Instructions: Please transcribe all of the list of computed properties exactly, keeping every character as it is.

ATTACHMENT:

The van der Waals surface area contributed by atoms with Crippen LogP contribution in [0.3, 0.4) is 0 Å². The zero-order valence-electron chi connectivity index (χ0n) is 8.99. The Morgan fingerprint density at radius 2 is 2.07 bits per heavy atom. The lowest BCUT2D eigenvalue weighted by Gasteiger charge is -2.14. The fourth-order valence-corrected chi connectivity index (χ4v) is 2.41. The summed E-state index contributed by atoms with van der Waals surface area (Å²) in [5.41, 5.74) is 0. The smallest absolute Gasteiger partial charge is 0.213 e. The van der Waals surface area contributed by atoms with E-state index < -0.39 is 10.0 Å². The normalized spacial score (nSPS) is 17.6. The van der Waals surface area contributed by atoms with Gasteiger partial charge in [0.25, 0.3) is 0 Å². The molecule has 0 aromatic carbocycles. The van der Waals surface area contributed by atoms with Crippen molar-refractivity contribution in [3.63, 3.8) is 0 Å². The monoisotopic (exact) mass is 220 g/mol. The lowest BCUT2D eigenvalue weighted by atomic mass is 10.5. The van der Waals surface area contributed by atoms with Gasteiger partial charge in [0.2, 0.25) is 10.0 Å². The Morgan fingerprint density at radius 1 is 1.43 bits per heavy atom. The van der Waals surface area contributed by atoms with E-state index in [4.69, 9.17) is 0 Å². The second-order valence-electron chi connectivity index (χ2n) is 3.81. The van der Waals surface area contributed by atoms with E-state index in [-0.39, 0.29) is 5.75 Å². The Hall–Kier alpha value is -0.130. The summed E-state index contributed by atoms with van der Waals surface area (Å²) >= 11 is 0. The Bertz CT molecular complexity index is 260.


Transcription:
The van der Waals surface area contributed by atoms with Crippen LogP contribution in [0.3, 0.4) is 0 Å². The zero-order valence-electron chi connectivity index (χ0n) is 8.99. The Morgan fingerprint density at radius 2 is 2.07 bits per heavy atom. The lowest BCUT2D eigenvalue weighted by Gasteiger charge is -2.14. The fourth-order valence-corrected chi connectivity index (χ4v) is 2.41. The summed E-state index contributed by atoms with van der Waals surface area (Å²) in [5.41, 5.74) is 0. The smallest absolute Gasteiger partial charge is 0.213 e. The van der Waals surface area contributed by atoms with E-state index < -0.39 is 10.0 Å². The normalized spacial score (nSPS) is 17.6. The van der Waals surface area contributed by atoms with Gasteiger partial charge in [0.25, 0.3) is 0 Å². The molecule has 0 aromatic carbocycles. The van der Waals surface area contributed by atoms with Crippen molar-refractivity contribution in [3.63, 3.8) is 0 Å². The monoisotopic (exact) mass is 220 g/mol. The lowest BCUT2D eigenvalue weighted by atomic mass is 10.5. The van der Waals surface area contributed by atoms with Gasteiger partial charge in [0.2, 0.25) is 10.0 Å². The Morgan fingerprint density at radius 1 is 1.43 bits per heavy atom. The van der Waals surface area contributed by atoms with E-state index in [4.69, 9.17) is 0 Å². The second-order valence-electron chi connectivity index (χ2n) is 3.81. The van der Waals surface area contributed by atoms with E-state index in [-0.39, 0.29) is 5.75 Å². The Hall–Kier alpha value is -0.130. The summed E-state index contributed by atoms with van der Waals surface area (Å²) >= 11 is 0. The Bertz CT molecular complexity index is 260.